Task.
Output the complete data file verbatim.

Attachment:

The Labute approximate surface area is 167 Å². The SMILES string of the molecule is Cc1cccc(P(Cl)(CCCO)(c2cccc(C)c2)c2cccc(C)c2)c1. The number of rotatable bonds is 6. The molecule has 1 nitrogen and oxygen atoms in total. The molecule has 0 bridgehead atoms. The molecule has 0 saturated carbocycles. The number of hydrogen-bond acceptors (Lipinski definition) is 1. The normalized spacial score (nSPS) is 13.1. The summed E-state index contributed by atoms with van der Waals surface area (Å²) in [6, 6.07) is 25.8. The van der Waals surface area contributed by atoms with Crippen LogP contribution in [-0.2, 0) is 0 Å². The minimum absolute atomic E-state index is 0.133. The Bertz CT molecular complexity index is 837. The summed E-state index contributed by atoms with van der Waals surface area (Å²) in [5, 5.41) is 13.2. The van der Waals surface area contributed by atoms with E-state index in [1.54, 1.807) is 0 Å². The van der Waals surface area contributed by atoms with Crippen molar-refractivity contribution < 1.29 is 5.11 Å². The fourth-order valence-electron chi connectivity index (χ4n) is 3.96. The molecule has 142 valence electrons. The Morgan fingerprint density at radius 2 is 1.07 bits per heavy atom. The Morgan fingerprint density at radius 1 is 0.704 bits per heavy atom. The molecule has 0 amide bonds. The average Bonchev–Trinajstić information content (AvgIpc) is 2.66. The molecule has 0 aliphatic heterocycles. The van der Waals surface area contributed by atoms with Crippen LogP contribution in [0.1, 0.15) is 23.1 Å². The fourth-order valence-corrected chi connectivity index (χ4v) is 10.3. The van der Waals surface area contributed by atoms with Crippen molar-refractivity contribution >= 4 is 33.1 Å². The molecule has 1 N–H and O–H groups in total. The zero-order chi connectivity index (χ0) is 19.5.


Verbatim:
The Labute approximate surface area is 167 Å². The SMILES string of the molecule is Cc1cccc(P(Cl)(CCCO)(c2cccc(C)c2)c2cccc(C)c2)c1. The number of rotatable bonds is 6. The molecule has 1 nitrogen and oxygen atoms in total. The molecule has 0 bridgehead atoms. The molecule has 0 saturated carbocycles. The number of hydrogen-bond acceptors (Lipinski definition) is 1. The normalized spacial score (nSPS) is 13.1. The summed E-state index contributed by atoms with van der Waals surface area (Å²) in [6, 6.07) is 25.8. The van der Waals surface area contributed by atoms with Crippen LogP contribution in [-0.2, 0) is 0 Å². The minimum absolute atomic E-state index is 0.133. The Bertz CT molecular complexity index is 837. The summed E-state index contributed by atoms with van der Waals surface area (Å²) in [5, 5.41) is 13.2. The van der Waals surface area contributed by atoms with E-state index in [1.54, 1.807) is 0 Å². The van der Waals surface area contributed by atoms with Crippen molar-refractivity contribution < 1.29 is 5.11 Å². The fourth-order valence-electron chi connectivity index (χ4n) is 3.96. The molecule has 142 valence electrons. The Morgan fingerprint density at radius 2 is 1.07 bits per heavy atom. The Morgan fingerprint density at radius 1 is 0.704 bits per heavy atom. The molecule has 0 amide bonds. The average Bonchev–Trinajstić information content (AvgIpc) is 2.66. The molecule has 0 aliphatic heterocycles. The van der Waals surface area contributed by atoms with Crippen LogP contribution in [0.1, 0.15) is 23.1 Å². The fourth-order valence-corrected chi connectivity index (χ4v) is 10.3. The van der Waals surface area contributed by atoms with Crippen molar-refractivity contribution >= 4 is 33.1 Å². The molecule has 1 N–H and O–H groups in total. The zero-order chi connectivity index (χ0) is 19.5.